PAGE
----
Neuroimaging Correlates of Syndromal Anxiety Following Traumatic Brain Injury: A Systematic Review of the Literature.

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BACKGROUND: Traumatic brain injury (TBI) can precipitate new-onset psychiatric symptoms or worsen existing psychiatric conditions. To elucidate specific mechanisms for this interaction, neuroimaging is often used to study both psychiatric conditions and TBI. This systematic review aims to synthesize the existing literature of neuroimaging findings among patients with anxiety after TBI.

METHODS: We conducted a Preferred Reporting Items for Systematic Review and Meta-Analyses-compliant literature search via PubMed (MEDLINE), PsychINFO, EMBASE, and Scopus databases before May, 2019. We included studies that clearly defined TBI, measured syndromal anxiety as a primary outcome, and statistically analyzed the relationship between neuroimaging findings and anxiety symptoms.

RESULTS: A total of 5982 articles were retrieved from the systematic search, of which 65 studied anxiety and 13 met eligibility criteria. These studies were published between 2004 and 2017, collectively analyzing 764 participants comprised of 470 patients with TBI and 294 non-TBI controls. Imaging modalities used included magnetic resonance imaging, functional magnetic resonance imaging, diffusion tensor imaging, electroencephalogram, magnetic resonance spectrometry, and magnetoencephalography. Eight of 13 studies presented at least one significant finding and together reflect a complex set of changes that lead to anxiety in the setting of TBI. The left cingulate gyrus in particular was found to be significant in 2 studies using different imaging modalities. Two studies also revealed perturbances in functional connectivity within the default mode network.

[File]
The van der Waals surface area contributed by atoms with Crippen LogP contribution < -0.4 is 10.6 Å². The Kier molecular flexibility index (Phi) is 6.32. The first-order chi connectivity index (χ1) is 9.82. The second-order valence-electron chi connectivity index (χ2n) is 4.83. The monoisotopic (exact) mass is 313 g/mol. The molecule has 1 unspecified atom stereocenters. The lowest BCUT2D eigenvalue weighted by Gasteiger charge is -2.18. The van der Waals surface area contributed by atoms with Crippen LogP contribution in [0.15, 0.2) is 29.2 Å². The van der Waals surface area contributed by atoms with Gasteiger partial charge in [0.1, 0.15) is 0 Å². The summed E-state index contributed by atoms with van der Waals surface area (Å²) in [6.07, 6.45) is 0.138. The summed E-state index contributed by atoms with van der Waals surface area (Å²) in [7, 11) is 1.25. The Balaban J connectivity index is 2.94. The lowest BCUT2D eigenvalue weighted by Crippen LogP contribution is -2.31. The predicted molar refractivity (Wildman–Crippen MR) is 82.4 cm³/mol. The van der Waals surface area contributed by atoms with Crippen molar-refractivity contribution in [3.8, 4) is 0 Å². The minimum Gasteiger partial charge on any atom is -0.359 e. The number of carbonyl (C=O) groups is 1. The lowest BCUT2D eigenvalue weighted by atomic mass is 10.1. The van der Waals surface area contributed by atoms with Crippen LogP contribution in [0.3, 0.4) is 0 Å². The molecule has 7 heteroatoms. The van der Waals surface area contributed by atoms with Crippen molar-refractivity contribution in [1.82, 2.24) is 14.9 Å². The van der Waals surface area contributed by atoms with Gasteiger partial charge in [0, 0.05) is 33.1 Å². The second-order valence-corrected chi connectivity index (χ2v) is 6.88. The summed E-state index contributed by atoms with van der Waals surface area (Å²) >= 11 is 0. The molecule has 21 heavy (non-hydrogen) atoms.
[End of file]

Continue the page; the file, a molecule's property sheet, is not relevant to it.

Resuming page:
CONCLUSIONS: This is the first systemic review of neuroimaging changes associated with anxiety after TBI, which implicated multiple brain structures and circuits, such as the default mode network. Future research with consistent, rigorous measurements of TBI and syndromal anxiety, as well as attention to control groups, previous TBIs, and time interval between TBI and neuroimaging, are warranted. By understanding neuroimaging correlates of psychiatric symptoms, this work could inform future post-TBI screening and surveillance, preventative efforts, and early interventions to improve neuropsychiatric outcomes.





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Medicine and Health Sciences | Psychiatry




Department of Psychiatry

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